Intouch: Managers abroad

Linley Watson
Managing director, Peak Performance International, chapter leader Kea Melbourne

What prompted you to seek work outside New Zealand?

Peak Performance has worked with number of leading New Zealand organisations including BNZ. That led to contract with BNZ’s owner, the National Australia Bank to provide sales training for around 3000 of their business bankers. Although we ran this project successfully from New Zealand, it opened our eyes to the potential in larger market and we realised that in order to grow the business we had to actually be on the ground here.

Can you provide brief sketch of your current role?

I own Peak Performance International which was established in New Zealand in 1999. As managing director my role is still hands-on. Apart from running the business, my key roles are business development in Melbourne, and resourcing and overseeing the implementation of our training programmes for major clients. I manage talented team of facilitators based in Auckland, Melbourne, Sydney and Brisbane.

How does it fit into your career path?

I started out in the IT industry in Auckland and quickly moved from technical and pre-sales roles before finding my niche in marketing. After several years in marketing management roles at Compaq and Oracle I saw limited opportunity to move up and, after starting family, wanted more flexibility, which was difficult in senior corporate role. After four years of consulting, I launched Peak Performance with Deborah Truter. Running successful business is my career goal and what I envisage doing for the next 10 years or so.

What are its main challenges?

As business owner, I’m sometimes juggling too many balls. We have lean business model and outsource as much as possible, but I still oversee the major projects. Keeping up the momentum in this economic climate has been challenge. Fortunately we saw signs of what was to come quite early in the downturn and have proactively looked for opportunities beyond our traditional market sectors, focused on developing customer relationships and adding value wherever we can.

What are three learnings you will take from it?

1. Continually balance the present situation with future opportunities. It’s important to stay focused and do what you’re really good at, whilst continually looking for new ways to develop and market that core expertise.
2. Work with the best people, create flexible environment and opportunities for them to develop their talents and be successful. Our reputation and ultimate success has been built by great people, exceeding customer expectations.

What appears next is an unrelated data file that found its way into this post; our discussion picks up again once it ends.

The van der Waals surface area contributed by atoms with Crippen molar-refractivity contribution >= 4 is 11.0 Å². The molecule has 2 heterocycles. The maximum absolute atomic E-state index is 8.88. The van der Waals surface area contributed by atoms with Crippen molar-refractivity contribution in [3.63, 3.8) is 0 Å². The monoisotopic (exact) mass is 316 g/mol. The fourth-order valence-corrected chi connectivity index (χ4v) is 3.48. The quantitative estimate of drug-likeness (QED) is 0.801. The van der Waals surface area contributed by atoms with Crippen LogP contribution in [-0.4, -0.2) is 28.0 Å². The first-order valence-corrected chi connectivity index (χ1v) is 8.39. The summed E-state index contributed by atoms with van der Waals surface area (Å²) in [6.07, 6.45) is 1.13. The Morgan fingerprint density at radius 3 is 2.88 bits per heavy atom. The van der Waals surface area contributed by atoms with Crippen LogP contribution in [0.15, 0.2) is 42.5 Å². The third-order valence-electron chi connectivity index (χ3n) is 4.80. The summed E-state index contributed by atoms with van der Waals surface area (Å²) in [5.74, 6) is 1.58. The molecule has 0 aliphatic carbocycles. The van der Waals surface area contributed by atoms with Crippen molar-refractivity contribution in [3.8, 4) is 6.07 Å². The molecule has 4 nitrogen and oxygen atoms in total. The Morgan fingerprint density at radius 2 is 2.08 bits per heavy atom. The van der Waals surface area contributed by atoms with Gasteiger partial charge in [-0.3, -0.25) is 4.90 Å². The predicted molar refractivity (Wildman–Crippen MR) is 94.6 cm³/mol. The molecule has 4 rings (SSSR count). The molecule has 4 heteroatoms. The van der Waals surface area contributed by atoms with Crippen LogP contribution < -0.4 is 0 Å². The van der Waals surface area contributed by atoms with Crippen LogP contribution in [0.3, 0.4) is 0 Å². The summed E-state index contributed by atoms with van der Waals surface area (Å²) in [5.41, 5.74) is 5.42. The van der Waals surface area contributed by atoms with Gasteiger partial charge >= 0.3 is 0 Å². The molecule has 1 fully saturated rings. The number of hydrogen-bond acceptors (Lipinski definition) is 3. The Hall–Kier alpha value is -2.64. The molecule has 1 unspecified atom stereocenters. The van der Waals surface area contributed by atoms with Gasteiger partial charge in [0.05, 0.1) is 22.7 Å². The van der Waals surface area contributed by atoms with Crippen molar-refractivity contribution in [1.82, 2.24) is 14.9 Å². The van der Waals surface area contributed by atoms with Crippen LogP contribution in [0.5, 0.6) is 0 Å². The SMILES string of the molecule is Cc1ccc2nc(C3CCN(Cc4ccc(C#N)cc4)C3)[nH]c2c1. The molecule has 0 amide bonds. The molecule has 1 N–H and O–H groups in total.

3. Customers pay your bills! I think the fact that it is ultimately the customer who pays the bills, not your boss or the organisation, is often lost in the corporate world. Looking after your customers is No 1.

How do you now view New Zealand both as country and economic/business environment?

I’m proud Kiwi and love New Zealand. Whenever I come back I am struck by its beauty and of course the Auckland traffic! Over the past few years I perceive that the gap between the ‘haves’ and ‘have nots’ has widened and believe it’s much harder for the average person in Auckland to get ahead than the average person in Melbourne.
It wasn’t until moving to Australia and realising how small Australia is on the world stage that I really understood just how minute New Zealand is. I really believe that it would be to New Zealand’s advantage to become lot closer to Australia, and work as one to address the massive opportunities in Asia.
I am constantly meeting highly qualified, high achieving Kiwis living in Australia. In some ways I feel sad that all that talent has gone from New Zealand and many are unlikely to come back. But there’s an opportunity to harness that global talent and figure out how to leverage it for the benefit of New Zealand.

What sort of ongoing contribution/involvement do you, or would you, like to make to New Zealand’s economic future?

I think most Kiwi expats want to be connected with the country and contribute in their own small way. Being part of the Kea network provides an opportunity for me to help Kiwi exporters get connected in Melbourne, which hopefully helps them achieve their goals faster.
We are keen to maintain our New Zealand business and bring wider perspective to our Kiwi customers and we utilise Kiwi suppliers where we can. And from personal perspective, we try and buy New Zealand-made to boost export revenue, and return at least twice year and spend tourist dollars.
These are such small contributions but I figure if the million or so Kiwis living outside the country all contribute in their own small way, the positive effect will be massive.

Linley Watson is member of KEA, New Zealand’s global talent community,

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